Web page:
The site invites the user to immediately “start” an inner exploration by first asking to share Facebook content back and forth with the Scion tC site. If one doesn’t “connect” the site doesn’t let the user through the home page. Users who are fine with letting Scion publish and take anything from their Facebook content are allowed to continue. (Fail #1: Not allowing an experience to those who don’t accept the Facebook Connect prompt.)

If one is fine with allowing access, they are immediately presented a 30 second or so video that shows all kinds of Vegas lights, concert marquees, and other cliché nightlife imagery. While the imagery plays, the user’s Facebook images and even names of their friends encapsulated in fake text messages that show up on screen. It’s content integration to give the illusion of personalization. (Fail #2: Facebook content is used not to enhance the experience but to simply repurpose it into a confusing video message. The site took users from my friends that I barely connect with and the images all looked out of place in the video content. For example, my twin boys and I on a concert poster looks really odd.)

Another Dumb Step

After the video plays the user is prompted to setup Dumb Step 360; I mean DUBSTEP 360. Once you setup DUBSTEP 360, whatever that is, it shows you a video of a dark nightclub with barely visual images of people dancing and hanging out. This goes on for about two minutes. It eventually stops prompting the user to share DUBSTEP 360. Oh yeah that was worth sharing? Is this the creative team a bit too in love with their idea? I’m starting to think so.

After publishing the share of DUBSTEP 360, the link showed up on my Facebook profile and when clicking on it the homepage of the Scion tC RS 6.0 site shows up with no information about what DUBSTEP 360 is. Now my friends have to go through the Facebook Connect Allow and navigate through the site probably forgetting all about DUBSTEP provided they actually moved beyond the home page which is seriously doubtful.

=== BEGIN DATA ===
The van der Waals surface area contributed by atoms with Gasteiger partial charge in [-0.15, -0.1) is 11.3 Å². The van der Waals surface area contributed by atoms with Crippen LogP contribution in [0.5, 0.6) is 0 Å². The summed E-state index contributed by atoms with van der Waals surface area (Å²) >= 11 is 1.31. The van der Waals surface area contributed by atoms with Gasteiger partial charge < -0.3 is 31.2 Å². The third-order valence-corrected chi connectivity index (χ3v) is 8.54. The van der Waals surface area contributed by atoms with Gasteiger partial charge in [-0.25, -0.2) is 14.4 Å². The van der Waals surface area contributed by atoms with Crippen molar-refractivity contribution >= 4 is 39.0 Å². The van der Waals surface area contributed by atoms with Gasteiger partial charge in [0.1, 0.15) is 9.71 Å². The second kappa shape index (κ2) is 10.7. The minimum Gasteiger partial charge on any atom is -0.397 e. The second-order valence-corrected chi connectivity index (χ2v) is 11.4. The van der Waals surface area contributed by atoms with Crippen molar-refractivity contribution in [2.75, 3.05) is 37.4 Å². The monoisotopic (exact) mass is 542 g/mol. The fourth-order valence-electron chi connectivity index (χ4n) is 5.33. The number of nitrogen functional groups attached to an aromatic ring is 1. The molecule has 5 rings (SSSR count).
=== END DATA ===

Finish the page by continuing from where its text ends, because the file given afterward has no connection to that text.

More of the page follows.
It's all very confusing especially considering the Facebook link on my account shows a DJ and nothing about Scion tC RS vehicle. It does say “Scion DUBSTEP 360” but that is still very confusing considering what a Facebook friend has to go through to get to see what the DJ was all about. (Fail #3: Facebook publish post takes long time to get to content that was shared thus causing confusion.)

No car. No idea what DUBSTEP 360 is (for those who don't know like me - yes I Googled it - it’s a style of electric dance music with roots in the early 2000s from the UK)? Hopefully people stay engaged. While the music video plays a hotspot takes the user to, which is no longer connected to anything about the tC RS 6.0. A hotspot to the Scion page makes no sense when experiencing a music video that’s part of the communication for the tC RS 6.0 vehicle, yet two minutes into the experience there is zero about the car and when clicking in the dance scene one gets taken to a completely disconnected jump to Scion’s main consumer site.

I’ve seen some pretty dumb stuff and have been involved with some poor user experiences, but the Scion tC RS 6.0 site is now the poster child of awful usability, an utter disconnect from product, and a design team completely in control of the experience rendering it virtually useless.

The team here must have been so in love with their idea to integrate Facebook Connect for reusing gallery images, profile pics, and friend’s names through Facebook’s API that the team forgot this was about showcasing a car, not how cool you can be at recycling all of the content on a person’s social site. (Fail #4: Lacks meaningful content about the product after several minutes of the site experience.)

If a user ever wants to learn anything about the tC RS 6.0 they must click an 8-point size text link in the bottom left center of the navigation menu labeled “Features+Gallery” that takes one to a completely different site! That’s right, if you want to learn anything about the car you have to go to a different experience, continuing to demonstrate how epic of a failure the tC Release Series 6.0 site is. (Fail #5: To view vehicle content, one must entirely leave the site to learn about the car.)